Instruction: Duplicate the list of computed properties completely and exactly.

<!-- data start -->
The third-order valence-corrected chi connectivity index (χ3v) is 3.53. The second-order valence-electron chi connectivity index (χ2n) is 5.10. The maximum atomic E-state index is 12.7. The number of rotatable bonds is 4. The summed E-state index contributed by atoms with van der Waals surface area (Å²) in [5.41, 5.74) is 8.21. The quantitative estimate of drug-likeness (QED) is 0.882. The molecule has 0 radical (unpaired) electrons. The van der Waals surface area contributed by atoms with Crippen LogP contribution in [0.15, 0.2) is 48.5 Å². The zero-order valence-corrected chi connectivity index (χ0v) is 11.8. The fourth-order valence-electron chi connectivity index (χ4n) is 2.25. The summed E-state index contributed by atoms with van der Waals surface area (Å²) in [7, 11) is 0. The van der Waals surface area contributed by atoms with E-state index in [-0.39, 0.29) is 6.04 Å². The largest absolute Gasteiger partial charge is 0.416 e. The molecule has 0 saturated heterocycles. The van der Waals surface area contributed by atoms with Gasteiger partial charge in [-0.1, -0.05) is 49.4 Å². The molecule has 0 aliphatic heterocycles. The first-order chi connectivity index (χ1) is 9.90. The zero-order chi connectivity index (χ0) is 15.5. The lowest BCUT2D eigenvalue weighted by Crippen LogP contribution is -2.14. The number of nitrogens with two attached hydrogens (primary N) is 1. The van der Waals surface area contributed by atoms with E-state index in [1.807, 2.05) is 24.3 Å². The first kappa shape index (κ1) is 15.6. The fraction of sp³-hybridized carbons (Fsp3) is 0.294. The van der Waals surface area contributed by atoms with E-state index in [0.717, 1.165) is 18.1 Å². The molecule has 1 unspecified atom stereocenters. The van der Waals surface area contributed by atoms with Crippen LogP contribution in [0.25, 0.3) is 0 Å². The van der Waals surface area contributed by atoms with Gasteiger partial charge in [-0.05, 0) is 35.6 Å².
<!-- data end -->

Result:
The third-order valence-corrected chi connectivity index (χ3v) is 3.53. The second-order valence-electron chi connectivity index (χ2n) is 5.10. The maximum atomic E-state index is 12.7. The number of rotatable bonds is 4. The summed E-state index contributed by atoms with van der Waals surface area (Å²) in [5.41, 5.74) is 8.21. The quantitative estimate of drug-likeness (QED) is 0.882. The molecule has 0 radical (unpaired) electrons. The van der Waals surface area contributed by atoms with Crippen LogP contribution in [0.15, 0.2) is 48.5 Å². The zero-order valence-corrected chi connectivity index (χ0v) is 11.8. The fourth-order valence-electron chi connectivity index (χ4n) is 2.25. The summed E-state index contributed by atoms with van der Waals surface area (Å²) in [7, 11) is 0. The van der Waals surface area contributed by atoms with E-state index in [-0.39, 0.29) is 6.04 Å². The largest absolute Gasteiger partial charge is 0.416 e. The molecule has 0 saturated heterocycles. The van der Waals surface area contributed by atoms with Gasteiger partial charge in [-0.1, -0.05) is 49.4 Å². The molecule has 0 aliphatic heterocycles. The first-order chi connectivity index (χ1) is 9.90. The zero-order chi connectivity index (χ0) is 15.5. The lowest BCUT2D eigenvalue weighted by Crippen LogP contribution is -2.14. The number of nitrogens with two attached hydrogens (primary N) is 1. The van der Waals surface area contributed by atoms with E-state index in [1.807, 2.05) is 24.3 Å². The first kappa shape index (κ1) is 15.6. The fraction of sp³-hybridized carbons (Fsp3) is 0.294. The van der Waals surface area contributed by atoms with E-state index in [0.717, 1.165) is 18.1 Å². The molecule has 1 unspecified atom stereocenters. The van der Waals surface area contributed by atoms with Crippen LogP contribution in [0.25, 0.3) is 0 Å². The van der Waals surface area contributed by atoms with Gasteiger partial charge in [-0.05, 0) is 35.6 Å².